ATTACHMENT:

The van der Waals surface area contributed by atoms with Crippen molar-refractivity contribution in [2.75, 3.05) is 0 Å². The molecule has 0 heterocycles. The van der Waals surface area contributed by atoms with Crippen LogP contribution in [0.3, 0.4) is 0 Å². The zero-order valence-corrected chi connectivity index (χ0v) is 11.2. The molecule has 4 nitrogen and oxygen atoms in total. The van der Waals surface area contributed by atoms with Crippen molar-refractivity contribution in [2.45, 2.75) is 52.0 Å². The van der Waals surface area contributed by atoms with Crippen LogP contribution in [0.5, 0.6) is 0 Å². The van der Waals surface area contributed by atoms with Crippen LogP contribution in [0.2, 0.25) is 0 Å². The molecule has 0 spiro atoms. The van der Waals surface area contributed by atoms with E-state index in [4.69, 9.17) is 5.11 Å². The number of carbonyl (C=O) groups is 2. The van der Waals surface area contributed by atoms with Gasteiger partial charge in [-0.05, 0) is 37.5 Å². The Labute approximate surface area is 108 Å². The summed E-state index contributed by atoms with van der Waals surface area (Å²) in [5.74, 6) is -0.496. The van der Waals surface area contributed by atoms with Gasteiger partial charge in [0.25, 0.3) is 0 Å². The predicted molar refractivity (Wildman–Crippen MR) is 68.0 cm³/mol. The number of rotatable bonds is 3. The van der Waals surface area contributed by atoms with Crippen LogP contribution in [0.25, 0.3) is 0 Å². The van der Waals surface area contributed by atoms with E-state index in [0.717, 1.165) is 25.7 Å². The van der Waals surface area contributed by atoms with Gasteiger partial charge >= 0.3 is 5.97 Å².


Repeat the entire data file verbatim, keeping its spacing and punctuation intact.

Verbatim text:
The van der Waals surface area contributed by atoms with Crippen molar-refractivity contribution in [2.75, 3.05) is 0 Å². The molecule has 0 heterocycles. The van der Waals surface area contributed by atoms with Crippen LogP contribution in [0.3, 0.4) is 0 Å². The zero-order valence-corrected chi connectivity index (χ0v) is 11.2. The molecule has 4 nitrogen and oxygen atoms in total. The van der Waals surface area contributed by atoms with Crippen molar-refractivity contribution in [2.45, 2.75) is 52.0 Å². The van der Waals surface area contributed by atoms with Crippen LogP contribution in [0.5, 0.6) is 0 Å². The van der Waals surface area contributed by atoms with Crippen LogP contribution in [0.2, 0.25) is 0 Å². The molecule has 0 spiro atoms. The van der Waals surface area contributed by atoms with E-state index in [4.69, 9.17) is 5.11 Å². The number of carbonyl (C=O) groups is 2. The van der Waals surface area contributed by atoms with Gasteiger partial charge in [-0.05, 0) is 37.5 Å². The Labute approximate surface area is 108 Å². The summed E-state index contributed by atoms with van der Waals surface area (Å²) in [5.74, 6) is -0.496. The van der Waals surface area contributed by atoms with Gasteiger partial charge in [0.25, 0.3) is 0 Å². The predicted molar refractivity (Wildman–Crippen MR) is 68.0 cm³/mol. The number of rotatable bonds is 3. The van der Waals surface area contributed by atoms with Crippen LogP contribution in [0.25, 0.3) is 0 Å². The van der Waals surface area contributed by atoms with E-state index in [0.717, 1.165) is 25.7 Å². The van der Waals surface area contributed by atoms with Gasteiger partial charge >= 0.3 is 5.97 Å².